My employer is an International Engineering and Construction company that deliver projects in many sectors from buildings, transport, infrastructure and natural resources. My areas of responsibility vary depending on the rotation I am in. However, at the start of a new rotation they mostly consist of liaising with a senior member of the project team and helping them fulfill their everyday tasks. Once a general knowledge base of the project has been determined, the responsibility of your role grows, and you are given specific tasks to complete on your own.
Currently I am undertaking a commercial and procurement rotation at Central Station in Sydney. The project consists of upgrading multiple aspects of the station from the platforms to pedestrian concourse, with the most important aspect excavating down over 30 meters to build new platforms and stations for the new metro, all while the station is operational.
A typical day for me consists of collaborating with multiple members of the project team to establish all the documentation, specifications and contract specific information necessary so I can issue invitations to tender for packages that still haven’t been procured. Once the invitations have been sent, I manage the procurement package until a contract has been executed. These tasks included running mid-tender review meetings, negotiating contractual departures, cost comparisons, tender reviews and tender recommendation reports. All while conforming to the very strict regulations imposed on us from the government and the hierarchy within my company.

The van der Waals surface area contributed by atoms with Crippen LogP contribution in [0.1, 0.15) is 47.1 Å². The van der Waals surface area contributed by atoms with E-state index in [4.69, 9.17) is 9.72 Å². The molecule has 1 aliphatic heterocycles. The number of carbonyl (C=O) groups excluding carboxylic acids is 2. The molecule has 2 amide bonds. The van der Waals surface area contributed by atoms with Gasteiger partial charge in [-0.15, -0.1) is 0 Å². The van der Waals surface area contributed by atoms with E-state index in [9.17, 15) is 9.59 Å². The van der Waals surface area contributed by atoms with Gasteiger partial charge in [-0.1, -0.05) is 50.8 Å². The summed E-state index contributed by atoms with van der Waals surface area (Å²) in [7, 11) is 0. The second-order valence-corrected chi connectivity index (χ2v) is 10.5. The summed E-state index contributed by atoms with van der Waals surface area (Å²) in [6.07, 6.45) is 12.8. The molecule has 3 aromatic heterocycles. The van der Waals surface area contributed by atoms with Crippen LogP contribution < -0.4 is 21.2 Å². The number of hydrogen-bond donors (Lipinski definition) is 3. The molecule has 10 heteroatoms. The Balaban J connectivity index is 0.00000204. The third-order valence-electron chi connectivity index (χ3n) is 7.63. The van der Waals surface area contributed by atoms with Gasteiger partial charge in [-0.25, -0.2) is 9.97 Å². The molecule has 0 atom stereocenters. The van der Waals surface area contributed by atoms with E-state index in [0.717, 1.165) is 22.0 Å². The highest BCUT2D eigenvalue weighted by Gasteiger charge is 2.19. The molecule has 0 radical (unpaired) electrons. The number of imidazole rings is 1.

The above tasks are only part of one of the multiple roles I have undertaken so far in my graduate role. I have undertaken a role as a Site Engineer on one of the biggest rigid paving jobs in Australia. In my section I was working in, the subcontractors broke the record for the largest amount of concrete laid on a rigid pavement road in Australia. This was 1958m3, to put in perspective an average concrete truck holds 6m3, which equivalates to just over 326 trucks in a 10-hour period. Another rotation I undertook was with the estimating team. Here I assumed multiple roles from quantifying various aspects of the works, producing ‘Bill of Quantities’ and liaising with project leaders and planners to gain methodologies and projected timeframes. This gave me a very interesting insight into how projects are initiated and coordinated pre-contract and the risks that the opportunities present even at these very early stages of a project.